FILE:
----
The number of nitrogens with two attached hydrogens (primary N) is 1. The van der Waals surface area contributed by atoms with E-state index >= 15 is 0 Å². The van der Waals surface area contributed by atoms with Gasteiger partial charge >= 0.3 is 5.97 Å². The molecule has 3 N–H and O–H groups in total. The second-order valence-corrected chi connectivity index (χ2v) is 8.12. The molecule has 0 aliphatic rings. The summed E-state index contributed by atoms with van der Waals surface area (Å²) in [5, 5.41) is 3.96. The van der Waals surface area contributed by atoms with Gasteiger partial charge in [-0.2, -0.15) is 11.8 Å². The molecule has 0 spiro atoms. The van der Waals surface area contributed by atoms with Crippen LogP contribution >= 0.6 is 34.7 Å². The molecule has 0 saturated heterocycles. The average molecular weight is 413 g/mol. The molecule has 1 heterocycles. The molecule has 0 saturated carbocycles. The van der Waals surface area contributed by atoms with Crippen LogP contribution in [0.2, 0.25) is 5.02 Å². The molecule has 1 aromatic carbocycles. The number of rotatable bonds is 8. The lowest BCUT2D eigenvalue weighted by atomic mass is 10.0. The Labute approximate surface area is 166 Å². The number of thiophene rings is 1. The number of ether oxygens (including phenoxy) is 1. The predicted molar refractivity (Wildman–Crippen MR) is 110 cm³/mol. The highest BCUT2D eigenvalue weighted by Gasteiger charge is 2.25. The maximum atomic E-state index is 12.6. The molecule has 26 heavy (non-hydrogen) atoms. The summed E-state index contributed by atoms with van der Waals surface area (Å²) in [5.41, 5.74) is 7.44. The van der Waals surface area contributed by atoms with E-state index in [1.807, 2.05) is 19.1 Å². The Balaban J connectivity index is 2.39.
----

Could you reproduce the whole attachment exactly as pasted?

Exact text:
The number of nitrogens with two attached hydrogens (primary N) is 1. The van der Waals surface area contributed by atoms with E-state index >= 15 is 0 Å². The van der Waals surface area contributed by atoms with Gasteiger partial charge >= 0.3 is 5.97 Å². The molecule has 3 N–H and O–H groups in total. The second-order valence-corrected chi connectivity index (χ2v) is 8.12. The molecule has 0 aliphatic rings. The summed E-state index contributed by atoms with van der Waals surface area (Å²) in [5, 5.41) is 3.96. The van der Waals surface area contributed by atoms with Gasteiger partial charge in [-0.2, -0.15) is 11.8 Å². The molecule has 0 spiro atoms. The van der Waals surface area contributed by atoms with Crippen LogP contribution >= 0.6 is 34.7 Å². The molecule has 0 saturated heterocycles. The average molecular weight is 413 g/mol. The molecule has 1 heterocycles. The molecule has 0 saturated carbocycles. The van der Waals surface area contributed by atoms with Crippen LogP contribution in [0.2, 0.25) is 5.02 Å². The molecule has 1 aromatic carbocycles. The number of rotatable bonds is 8. The lowest BCUT2D eigenvalue weighted by atomic mass is 10.0. The Labute approximate surface area is 166 Å². The number of thiophene rings is 1. The number of ether oxygens (including phenoxy) is 1. The predicted molar refractivity (Wildman–Crippen MR) is 110 cm³/mol. The highest BCUT2D eigenvalue weighted by Gasteiger charge is 2.25. The maximum atomic E-state index is 12.6. The molecule has 26 heavy (non-hydrogen) atoms. The summed E-state index contributed by atoms with van der Waals surface area (Å²) in [5.41, 5.74) is 7.44. The van der Waals surface area contributed by atoms with E-state index in [1.807, 2.05) is 19.1 Å². The Balaban J connectivity index is 2.39.